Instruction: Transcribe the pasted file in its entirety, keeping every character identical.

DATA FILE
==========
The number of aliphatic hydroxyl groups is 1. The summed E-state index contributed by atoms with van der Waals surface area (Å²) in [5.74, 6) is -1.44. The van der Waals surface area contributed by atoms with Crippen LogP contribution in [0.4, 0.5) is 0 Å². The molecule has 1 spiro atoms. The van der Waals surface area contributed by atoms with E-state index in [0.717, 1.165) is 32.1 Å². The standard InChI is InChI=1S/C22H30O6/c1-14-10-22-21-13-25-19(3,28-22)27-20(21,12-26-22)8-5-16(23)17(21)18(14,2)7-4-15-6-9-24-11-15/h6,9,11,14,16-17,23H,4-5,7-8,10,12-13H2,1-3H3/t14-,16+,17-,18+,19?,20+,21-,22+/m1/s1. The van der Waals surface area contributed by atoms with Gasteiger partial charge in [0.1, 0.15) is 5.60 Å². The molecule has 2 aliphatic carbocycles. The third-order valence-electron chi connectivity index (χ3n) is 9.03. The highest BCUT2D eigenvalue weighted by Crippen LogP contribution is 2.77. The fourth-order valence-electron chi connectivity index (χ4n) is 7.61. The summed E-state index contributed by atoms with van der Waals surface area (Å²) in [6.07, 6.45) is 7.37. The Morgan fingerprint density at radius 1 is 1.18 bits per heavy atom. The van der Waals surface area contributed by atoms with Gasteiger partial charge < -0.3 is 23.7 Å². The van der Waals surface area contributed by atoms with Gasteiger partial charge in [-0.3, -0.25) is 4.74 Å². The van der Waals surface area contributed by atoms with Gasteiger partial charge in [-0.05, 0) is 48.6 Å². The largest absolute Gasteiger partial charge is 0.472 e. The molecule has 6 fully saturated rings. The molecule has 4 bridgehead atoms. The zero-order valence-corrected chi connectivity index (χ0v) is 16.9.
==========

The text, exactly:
The number of aliphatic hydroxyl groups is 1. The summed E-state index contributed by atoms with van der Waals surface area (Å²) in [5.74, 6) is -1.44. The van der Waals surface area contributed by atoms with Crippen LogP contribution in [0.4, 0.5) is 0 Å². The molecule has 1 spiro atoms. The van der Waals surface area contributed by atoms with E-state index in [0.717, 1.165) is 32.1 Å². The standard InChI is InChI=1S/C22H30O6/c1-14-10-22-21-13-25-19(3,28-22)27-20(21,12-26-22)8-5-16(23)17(21)18(14,2)7-4-15-6-9-24-11-15/h6,9,11,14,16-17,23H,4-5,7-8,10,12-13H2,1-3H3/t14-,16+,17-,18+,19?,20+,21-,22+/m1/s1. The van der Waals surface area contributed by atoms with Gasteiger partial charge in [0.1, 0.15) is 5.60 Å². The molecule has 2 aliphatic carbocycles. The third-order valence-electron chi connectivity index (χ3n) is 9.03. The highest BCUT2D eigenvalue weighted by Crippen LogP contribution is 2.77. The fourth-order valence-electron chi connectivity index (χ4n) is 7.61. The summed E-state index contributed by atoms with van der Waals surface area (Å²) in [6.07, 6.45) is 7.37. The Morgan fingerprint density at radius 1 is 1.18 bits per heavy atom. The van der Waals surface area contributed by atoms with Gasteiger partial charge < -0.3 is 23.7 Å². The van der Waals surface area contributed by atoms with Gasteiger partial charge in [-0.3, -0.25) is 4.74 Å². The van der Waals surface area contributed by atoms with Gasteiger partial charge in [-0.05, 0) is 48.6 Å². The largest absolute Gasteiger partial charge is 0.472 e. The molecule has 6 fully saturated rings. The molecule has 4 bridgehead atoms. The zero-order valence-corrected chi connectivity index (χ0v) is 16.9.